You’ve read about people who created YouTube videos for job applications as well. These days it can seem like anything goes but that is not entirely the case. Consider these two things when you are deciding what to create for yourself:
1) What’s appropriate for your industry but will still help you stand out.
2) Ensure whatever you do is professional, tasteful and well done.
Creating a video or online resume just for the heck of it, and only doing a halfway decent job, doesn’t cut it. It’s better to skip it altogether.
P.S. Are you in the ideal career for you? Find out if you’re in the right career with our Ideal Career Quiz.
These days I have career coaching clients that ask me frequently if a cover letter is still necessary. I say absolutely, unless the employer specifically tells you not to include one. It shows your ability to communicate and that you’re interested enough in the position to write one. Include it even if you’re uncertain if it’s necessary. Err on the side of providing it.
Also, you need to be sure you cover yourself in your cover letter. Sometimes people use a standard or template resume or cover letter to apply for all the jobs they’re considering. It’s okay to use a template, but remember, always tailor each resume and cover letter to each job. Don’t use the same one for the same position even if you think it’s a similar job. Take the time to make sure that yours speaks to the position, and to what the company is looking for.
One thing that you should always do is back up the claims that are in your cover letter, on your resume as well. Your cover letter and resume should go hand in hand. Don’t treat them as separate items. If you say you possess a specific skill, or have experience in an area or industry relevant to the job, make sure you back that up in your resume. Be careful though, because you don’t want your cover letter to be a carbon copy of your resume. Make sure you refine the information in your resume and explain in greater detail how your experience or skill set brings value to the position at the company you’re applying for.
If you’d like more help with your cover letter or resume, contact us today for a complimentary consultation.
P.S. How do you know if your resume is good? Take this Resume Quiz to find out how to keep your resume out of the trash can.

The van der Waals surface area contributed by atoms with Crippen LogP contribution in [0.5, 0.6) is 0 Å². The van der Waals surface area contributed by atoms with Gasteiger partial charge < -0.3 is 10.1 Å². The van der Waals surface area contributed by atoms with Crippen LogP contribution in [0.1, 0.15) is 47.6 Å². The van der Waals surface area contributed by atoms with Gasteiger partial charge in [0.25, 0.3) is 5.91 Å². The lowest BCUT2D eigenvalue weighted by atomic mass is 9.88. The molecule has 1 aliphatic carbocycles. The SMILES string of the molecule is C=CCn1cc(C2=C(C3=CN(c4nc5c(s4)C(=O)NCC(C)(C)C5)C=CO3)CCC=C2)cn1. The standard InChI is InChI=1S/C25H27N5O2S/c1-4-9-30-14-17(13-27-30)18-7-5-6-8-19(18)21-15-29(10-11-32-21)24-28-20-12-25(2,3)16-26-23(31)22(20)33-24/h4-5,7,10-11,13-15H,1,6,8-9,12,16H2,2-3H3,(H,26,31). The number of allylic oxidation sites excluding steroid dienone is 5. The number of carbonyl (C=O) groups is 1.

Today I wanted to discuss how to effectively use career fairs as part of your job search process. Career fairs are a great opportunity for job seekers to network, get to know what companies are hiring, and learn more about their chosen industry.
Here are 10 tips to help you make the most of career fairs during your career transition:
- Find a list of employers that will be there.
- Identify the top employers that you want the opportunity to meet.
- Research the company and their current news so that you can prepare what you want to say to them.
- Have well thought out questions that you want to ask them about the company.
- Dress up and look professional (this seems obvious, but I went to career fair and woman was wearing sneakers with a suit and it didn’t come off well).
- Have a business card with your contact information to hand out as you make networking contacts.
- Get your elevator pitch ready and practice it before the day of the career fair
- Always use a FIRM handshake when introducing yourself.
- Look the people that you meet directly in the eyes.
- Saying something that makes a good impression and will make them remember you.
Remember, your first impression counts EVEN more at a career fair because you are only going to have a couple minutes with them. Take the time to prepare yourself and put your best foot forward. Your career is depending on it!
P.S. Be sure to check out our LinkedIn Consulting Program where you can learn how to effectively leverage your LinkedIn account for your job search and ongoing professional development.